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  4. when it came to choosing donors, I couldn’t have done it without my “signs” from God, but the decision doesn’t really make your future children. (You said something about choosing your future children on a Tuesday night, no pressure, ha!) How do I say…every day of pregnancy, the birth, and every difficult and amazing day of loving and teaching them afterward is what makes your children. But you have to start feeling like it’s the right thing, for sure.

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    1. Yes, of course genetics alone don’t “make” a child — perhaps I was too glib. They are a very important starting point, however! And I think of them maybe one day wanting to meet their donors, and it just seems like such a heady decision… with nothing to go on other than instinct, really!

      Liked by 1 person

      1. I don’t think you were glib, of course you felt that way. It is so hard to make these decisions which is why you must simply follow your instinct or look for signs from God or pray or however you want to put ot

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  5. Plus I just imagine being a donor myself and putting so much thought into my profile, knowing what a huge deal it may be for some people. It’s hard for me to relate to people who just rush through it like it’s no big deal, or who seem to have nothing to say… Our previous egg donor really gave us a sense of herself, and I really appreciated that! She was someone I would have liked to meet.

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    1. Yes, we felt a connection with our donors, if you do some form of open donation you are choosing the donors as much as the embryo match. They are people who will love your child too even if you never meet them. More people to love your child is how I see it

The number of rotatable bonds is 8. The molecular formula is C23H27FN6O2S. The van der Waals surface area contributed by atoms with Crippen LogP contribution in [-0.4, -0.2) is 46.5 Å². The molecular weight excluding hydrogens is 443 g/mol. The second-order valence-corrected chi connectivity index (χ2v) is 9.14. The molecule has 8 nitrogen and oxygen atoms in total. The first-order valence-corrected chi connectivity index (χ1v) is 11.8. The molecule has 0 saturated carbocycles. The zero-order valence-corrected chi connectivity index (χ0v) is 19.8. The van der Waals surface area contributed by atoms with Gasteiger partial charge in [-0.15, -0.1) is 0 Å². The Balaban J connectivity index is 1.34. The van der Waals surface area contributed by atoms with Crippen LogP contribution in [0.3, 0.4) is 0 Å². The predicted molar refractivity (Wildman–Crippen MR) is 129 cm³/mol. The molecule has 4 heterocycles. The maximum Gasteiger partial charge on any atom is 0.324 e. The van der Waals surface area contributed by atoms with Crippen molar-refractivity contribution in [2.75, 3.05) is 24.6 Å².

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  6. For the record, here’s our wish list:

    1. Healthy donors

    2. Normal-ish health history (we aren’t even that picky)

    3. Call me crazy, but I find it very comforting if there’s at least some little kindred spark with at least one of the donors

    4. Average height or taller (at least one donor — not super important, but nice to match husband)

    5. Mediterranean features (at least one donor — not super important, but nice to match husband)

    Doesn’t strike me as overly outlandish. So far we haven’t gotten a profile that fulfills even our top three. Our latest profile met only one out of five!

    I talked with another coordinator, and she seems to think it will be a long process to find a donor that’s anything close to a match. (I told her we don’t expect all five, just hopefully maybe three or four.) Ahmed is fine waiting a few more months, so I guess I am, too.

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  7. I can only imagine how difficult and strange it must be trying to make a decision like that, especially with only 24 hours to think about it! If in doubt, go with your gut sense I’d say. If your husband didn’t have a good feeling about this one and is prepared to wait then that sounds like the way to go. I can imagine it’s frustrating having to wait though. Hopefully a great match will come up sooner rather than later! I can understand wanting to feel some sort of connection to the egg donor, like they are someone you would get on with in real life